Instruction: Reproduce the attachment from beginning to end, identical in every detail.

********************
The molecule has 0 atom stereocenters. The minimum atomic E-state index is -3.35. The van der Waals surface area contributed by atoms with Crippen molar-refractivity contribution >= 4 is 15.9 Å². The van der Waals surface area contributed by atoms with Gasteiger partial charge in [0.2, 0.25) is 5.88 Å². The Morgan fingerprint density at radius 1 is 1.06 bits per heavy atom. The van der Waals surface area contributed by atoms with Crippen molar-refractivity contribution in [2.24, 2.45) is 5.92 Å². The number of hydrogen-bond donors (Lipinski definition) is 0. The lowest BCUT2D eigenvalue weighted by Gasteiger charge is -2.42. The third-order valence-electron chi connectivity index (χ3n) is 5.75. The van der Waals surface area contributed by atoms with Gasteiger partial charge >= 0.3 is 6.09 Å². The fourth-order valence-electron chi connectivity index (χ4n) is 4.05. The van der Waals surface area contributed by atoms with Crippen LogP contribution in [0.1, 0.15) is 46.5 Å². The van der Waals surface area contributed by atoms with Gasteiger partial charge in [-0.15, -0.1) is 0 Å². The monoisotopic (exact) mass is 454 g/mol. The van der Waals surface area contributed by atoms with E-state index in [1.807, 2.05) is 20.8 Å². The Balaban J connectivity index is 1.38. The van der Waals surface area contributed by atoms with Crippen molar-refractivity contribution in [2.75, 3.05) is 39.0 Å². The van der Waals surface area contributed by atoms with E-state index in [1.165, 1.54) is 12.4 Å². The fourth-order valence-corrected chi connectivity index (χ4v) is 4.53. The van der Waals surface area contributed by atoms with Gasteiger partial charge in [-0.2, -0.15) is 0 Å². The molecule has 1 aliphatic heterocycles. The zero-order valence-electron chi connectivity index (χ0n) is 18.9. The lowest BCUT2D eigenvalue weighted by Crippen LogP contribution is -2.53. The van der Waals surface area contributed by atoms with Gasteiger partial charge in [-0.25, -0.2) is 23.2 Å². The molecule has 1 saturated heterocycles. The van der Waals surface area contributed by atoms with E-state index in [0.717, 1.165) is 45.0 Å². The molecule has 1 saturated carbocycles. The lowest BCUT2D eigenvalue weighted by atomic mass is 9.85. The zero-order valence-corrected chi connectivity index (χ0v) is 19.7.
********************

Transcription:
The molecule has 0 atom stereocenters. The minimum atomic E-state index is -3.35. The van der Waals surface area contributed by atoms with Crippen molar-refractivity contribution >= 4 is 15.9 Å². The van der Waals surface area contributed by atoms with Gasteiger partial charge in [0.2, 0.25) is 5.88 Å². The Morgan fingerprint density at radius 1 is 1.06 bits per heavy atom. The van der Waals surface area contributed by atoms with Crippen molar-refractivity contribution in [2.24, 2.45) is 5.92 Å². The number of hydrogen-bond donors (Lipinski definition) is 0. The lowest BCUT2D eigenvalue weighted by Gasteiger charge is -2.42. The third-order valence-electron chi connectivity index (χ3n) is 5.75. The van der Waals surface area contributed by atoms with Gasteiger partial charge >= 0.3 is 6.09 Å². The fourth-order valence-electron chi connectivity index (χ4n) is 4.05. The van der Waals surface area contributed by atoms with Crippen LogP contribution in [0.1, 0.15) is 46.5 Å². The van der Waals surface area contributed by atoms with Gasteiger partial charge in [-0.15, -0.1) is 0 Å². The monoisotopic (exact) mass is 454 g/mol. The van der Waals surface area contributed by atoms with E-state index in [1.807, 2.05) is 20.8 Å². The Balaban J connectivity index is 1.38. The van der Waals surface area contributed by atoms with Crippen molar-refractivity contribution in [2.75, 3.05) is 39.0 Å². The van der Waals surface area contributed by atoms with E-state index in [1.165, 1.54) is 12.4 Å². The fourth-order valence-corrected chi connectivity index (χ4v) is 4.53. The van der Waals surface area contributed by atoms with Gasteiger partial charge in [-0.2, -0.15) is 0 Å². The molecule has 1 aliphatic heterocycles. The zero-order valence-electron chi connectivity index (χ0n) is 18.9. The lowest BCUT2D eigenvalue weighted by Crippen LogP contribution is -2.53. The van der Waals surface area contributed by atoms with Gasteiger partial charge in [-0.25, -0.2) is 23.2 Å². The molecule has 1 saturated heterocycles. The van der Waals surface area contributed by atoms with E-state index in [0.717, 1.165) is 45.0 Å². The molecule has 1 saturated carbocycles. The lowest BCUT2D eigenvalue weighted by atomic mass is 9.85. The zero-order valence-corrected chi connectivity index (χ0v) is 19.7.